In the second of a series of posts on the General Data Protection Regulation (GDPR), which comes into force from May 25th, 2018, I’m looking at the requirement for firms to appoint a data protection officer (DPO).
Here’s what you need to know:
If you track client data, you need a DPO
GDPR requires all organisations that undertake large-scale systematic monitoring of individuals to appoint a DPO. So, if you are tracking the behaviour of your clients and potential clients – such as how they interact with emails, social media engagement etc – then you need to appoint someone. (And, frankly, if you’re not tracking this type of behaviour, you should be – it’s a vital part of raising AuM.)
Responsibilities of the data protection officer
Your data protection officer is there to inform your firm and its employees about their obligations under GDPR. Other duties include monitoring compliance, managing data protection activities, training staff, undertaking data audits, and dealing with data related enquiries from supervisory authorities, clients and staff.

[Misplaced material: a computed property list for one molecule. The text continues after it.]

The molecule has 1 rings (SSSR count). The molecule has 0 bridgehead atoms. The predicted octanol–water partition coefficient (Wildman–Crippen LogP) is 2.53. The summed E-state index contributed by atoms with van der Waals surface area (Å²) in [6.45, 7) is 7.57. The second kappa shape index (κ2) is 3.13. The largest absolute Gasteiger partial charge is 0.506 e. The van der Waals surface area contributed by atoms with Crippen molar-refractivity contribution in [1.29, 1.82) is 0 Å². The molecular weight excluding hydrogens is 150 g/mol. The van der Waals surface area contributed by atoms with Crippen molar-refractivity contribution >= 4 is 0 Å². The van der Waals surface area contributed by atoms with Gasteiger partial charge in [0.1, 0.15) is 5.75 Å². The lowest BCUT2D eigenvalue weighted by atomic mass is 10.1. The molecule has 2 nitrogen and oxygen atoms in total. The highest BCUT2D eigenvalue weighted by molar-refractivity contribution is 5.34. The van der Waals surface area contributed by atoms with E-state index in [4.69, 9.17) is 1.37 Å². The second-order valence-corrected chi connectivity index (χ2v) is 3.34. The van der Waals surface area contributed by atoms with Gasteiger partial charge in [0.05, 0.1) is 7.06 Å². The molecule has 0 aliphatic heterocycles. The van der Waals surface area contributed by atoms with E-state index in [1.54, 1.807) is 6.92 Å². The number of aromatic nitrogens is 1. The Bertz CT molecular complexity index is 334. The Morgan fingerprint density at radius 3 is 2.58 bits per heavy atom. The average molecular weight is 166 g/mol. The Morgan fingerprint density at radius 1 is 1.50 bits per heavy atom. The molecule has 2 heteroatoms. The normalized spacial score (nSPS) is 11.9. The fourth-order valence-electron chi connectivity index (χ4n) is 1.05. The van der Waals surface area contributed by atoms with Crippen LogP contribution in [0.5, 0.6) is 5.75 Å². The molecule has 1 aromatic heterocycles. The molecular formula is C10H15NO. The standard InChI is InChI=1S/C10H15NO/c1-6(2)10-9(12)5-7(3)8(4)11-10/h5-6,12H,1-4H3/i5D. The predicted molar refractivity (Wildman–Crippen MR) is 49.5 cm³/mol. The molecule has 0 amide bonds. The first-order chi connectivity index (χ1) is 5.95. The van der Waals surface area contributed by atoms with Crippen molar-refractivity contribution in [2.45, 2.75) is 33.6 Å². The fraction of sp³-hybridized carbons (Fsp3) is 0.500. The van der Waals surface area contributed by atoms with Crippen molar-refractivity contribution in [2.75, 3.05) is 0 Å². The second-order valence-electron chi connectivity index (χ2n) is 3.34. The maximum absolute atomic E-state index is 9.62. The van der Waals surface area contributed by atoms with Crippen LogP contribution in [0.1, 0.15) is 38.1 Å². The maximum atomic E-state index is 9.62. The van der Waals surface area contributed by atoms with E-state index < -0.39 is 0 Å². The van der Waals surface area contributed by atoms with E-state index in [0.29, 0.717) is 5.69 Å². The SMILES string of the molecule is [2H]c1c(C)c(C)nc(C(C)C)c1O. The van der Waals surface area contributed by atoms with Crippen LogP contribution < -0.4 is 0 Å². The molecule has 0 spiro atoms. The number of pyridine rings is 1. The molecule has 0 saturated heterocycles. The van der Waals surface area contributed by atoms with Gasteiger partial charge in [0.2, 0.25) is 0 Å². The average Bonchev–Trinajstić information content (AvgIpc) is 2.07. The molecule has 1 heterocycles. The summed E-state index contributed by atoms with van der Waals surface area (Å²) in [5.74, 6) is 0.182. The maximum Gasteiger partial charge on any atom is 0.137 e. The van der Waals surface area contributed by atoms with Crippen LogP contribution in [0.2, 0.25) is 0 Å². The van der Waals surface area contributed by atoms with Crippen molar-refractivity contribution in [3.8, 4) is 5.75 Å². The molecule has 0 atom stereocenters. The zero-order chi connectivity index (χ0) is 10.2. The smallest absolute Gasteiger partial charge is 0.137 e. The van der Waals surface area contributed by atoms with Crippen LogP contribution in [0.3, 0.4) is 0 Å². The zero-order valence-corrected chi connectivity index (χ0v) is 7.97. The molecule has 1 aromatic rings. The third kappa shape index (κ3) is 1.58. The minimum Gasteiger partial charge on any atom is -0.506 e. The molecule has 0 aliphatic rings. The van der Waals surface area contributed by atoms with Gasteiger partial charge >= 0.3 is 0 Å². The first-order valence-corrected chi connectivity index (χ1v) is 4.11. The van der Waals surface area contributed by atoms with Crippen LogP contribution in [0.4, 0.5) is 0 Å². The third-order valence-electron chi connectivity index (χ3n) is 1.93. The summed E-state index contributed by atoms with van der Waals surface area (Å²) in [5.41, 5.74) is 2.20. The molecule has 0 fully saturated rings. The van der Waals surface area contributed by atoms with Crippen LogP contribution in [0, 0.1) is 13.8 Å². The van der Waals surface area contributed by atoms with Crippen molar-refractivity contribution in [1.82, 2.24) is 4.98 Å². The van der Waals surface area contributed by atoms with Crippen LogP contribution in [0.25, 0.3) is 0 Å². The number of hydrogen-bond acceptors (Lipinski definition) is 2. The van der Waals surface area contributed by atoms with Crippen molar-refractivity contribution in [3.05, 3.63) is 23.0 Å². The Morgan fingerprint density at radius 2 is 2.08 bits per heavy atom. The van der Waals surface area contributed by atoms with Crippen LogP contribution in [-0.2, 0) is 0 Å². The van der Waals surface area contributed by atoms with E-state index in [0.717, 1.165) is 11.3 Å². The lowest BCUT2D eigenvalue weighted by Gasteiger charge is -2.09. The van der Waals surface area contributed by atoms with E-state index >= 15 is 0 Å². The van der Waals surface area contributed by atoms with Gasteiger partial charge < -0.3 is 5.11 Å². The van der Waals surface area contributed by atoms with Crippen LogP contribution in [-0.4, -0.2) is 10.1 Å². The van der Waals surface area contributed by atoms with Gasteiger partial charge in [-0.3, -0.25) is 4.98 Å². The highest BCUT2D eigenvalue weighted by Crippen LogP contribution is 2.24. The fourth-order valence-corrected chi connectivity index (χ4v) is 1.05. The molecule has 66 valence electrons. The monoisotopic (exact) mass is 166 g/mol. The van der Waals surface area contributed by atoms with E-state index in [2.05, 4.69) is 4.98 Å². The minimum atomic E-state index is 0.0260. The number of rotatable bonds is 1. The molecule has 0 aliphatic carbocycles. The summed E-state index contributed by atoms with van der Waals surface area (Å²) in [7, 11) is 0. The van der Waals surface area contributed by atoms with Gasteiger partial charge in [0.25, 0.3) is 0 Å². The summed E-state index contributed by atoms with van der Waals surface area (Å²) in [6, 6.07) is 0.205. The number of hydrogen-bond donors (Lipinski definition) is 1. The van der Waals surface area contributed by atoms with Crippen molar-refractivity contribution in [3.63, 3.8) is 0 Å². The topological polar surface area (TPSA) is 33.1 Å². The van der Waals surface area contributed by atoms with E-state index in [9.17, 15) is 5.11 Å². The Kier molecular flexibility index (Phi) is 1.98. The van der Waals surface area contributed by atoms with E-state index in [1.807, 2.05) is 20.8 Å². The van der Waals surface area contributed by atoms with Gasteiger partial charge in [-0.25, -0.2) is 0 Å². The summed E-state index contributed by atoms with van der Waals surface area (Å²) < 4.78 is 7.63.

You must ensure that your DPO has access to the highest management level of your firm, is free to operate independently, and will not be dismissed or penalised for undertaking their role.
Who can be a data protection officer?
GDPR is a little vague on this issue, but it does say that a DPO should have “expert knowledge of data protection law and practices”, although the extent of knowledge required is proportionate to the level of data processing carried out and the amount of data protection that’s necessary.
The role of DPO can be assigned either internally or externally and they are allowed to perform other, unrelated tasks, as long as these do not lead to conflicts of interest.
• You must appoint a DPO if you track client data
• Your DPO has a wide remit, must have access to all management levels, and is protected from dismissal and suspension
• Your DPO can be from inside or outside your firm but must have professional data protection knowledge